Hosea’s Hollow is haunted by a monstrous humanoid figure called Kalu who preyed on Native Americans who entered his domain prior to the arrival of the white man, his latest prey. Kalu is still at large, but hasn’t been seen in decades ever since Hosea Palmer (the man the hollow was named after) ventured into the fearful place intent on taming the monster.

Shull Cobart’s enchanted music lures Silver John into Hosea’s Hollow, which is dark even by day because of the thickness of the black-wooded forest. Deep inside the hollow John discovers a grave with a tree literally growing from it in the shape of a cross. And written on the cross in carved lettering – “Pray for Hosea Palmer”. 

Silver John finds Evadare living in Palmer’s deserted cabin, where the evil Shull Cobart soon traps them, but all three may well be trapped in the coal-black forest, with Kalu still lurking about. The story plays out to its horrific ending, and along the way Evadare proves herself a worthy mate for Silver John. The title refers to the traditional length of cloth used to make a corpse’s burial shroud.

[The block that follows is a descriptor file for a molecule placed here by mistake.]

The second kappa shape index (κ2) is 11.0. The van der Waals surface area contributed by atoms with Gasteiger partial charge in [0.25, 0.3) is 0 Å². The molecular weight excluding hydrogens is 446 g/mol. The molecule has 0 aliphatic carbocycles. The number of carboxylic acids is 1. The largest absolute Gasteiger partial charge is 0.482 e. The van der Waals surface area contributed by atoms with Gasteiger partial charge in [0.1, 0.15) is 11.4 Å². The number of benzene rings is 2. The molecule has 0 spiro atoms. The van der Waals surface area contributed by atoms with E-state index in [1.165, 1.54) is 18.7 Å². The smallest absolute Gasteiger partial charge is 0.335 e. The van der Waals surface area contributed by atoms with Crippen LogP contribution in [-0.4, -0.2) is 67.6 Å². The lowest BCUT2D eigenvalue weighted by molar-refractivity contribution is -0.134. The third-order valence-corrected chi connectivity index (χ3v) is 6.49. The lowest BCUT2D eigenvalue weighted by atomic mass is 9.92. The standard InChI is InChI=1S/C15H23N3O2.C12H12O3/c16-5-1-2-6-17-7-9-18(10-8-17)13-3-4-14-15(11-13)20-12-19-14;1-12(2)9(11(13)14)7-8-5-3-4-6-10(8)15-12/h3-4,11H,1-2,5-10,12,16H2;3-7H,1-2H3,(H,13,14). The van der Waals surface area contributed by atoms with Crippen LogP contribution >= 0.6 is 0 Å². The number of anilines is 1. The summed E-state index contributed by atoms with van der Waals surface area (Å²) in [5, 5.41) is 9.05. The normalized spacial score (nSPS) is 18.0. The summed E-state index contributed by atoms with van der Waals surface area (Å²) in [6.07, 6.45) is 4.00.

TRILL COSTER’S BURDEN – Fresh off their adventure in Hosea’s Hollow, John and Evadare arrive in a town looking to get married, but naturally there is a supernatural menace to deal with first. Evadare volunteers to be a “sin-eater” (another concept frequently used in country lore) for a wicked and newly- deceased woman named Trill Coster.

Silver John and Evadare must spend the night beside Trill’s freshly-dug grave, waiting for the forces of Hell to come and claim her. Their efforts at overcoming those forces are complicated by the interference of Nollie Willoughby, a tarty southern belle intent on stealing John away from Evadare. Naturally our lead couple survive, Nollie gets hers and Silver John and Evadare are married the next day.              



Filed under Pulp Heroes


  1. Holly Scyznik

    This article has gotten me hooked on these Silver John stories!!!! I’m buying them all!!! I think you’re right that someone should do these on tv or a movie.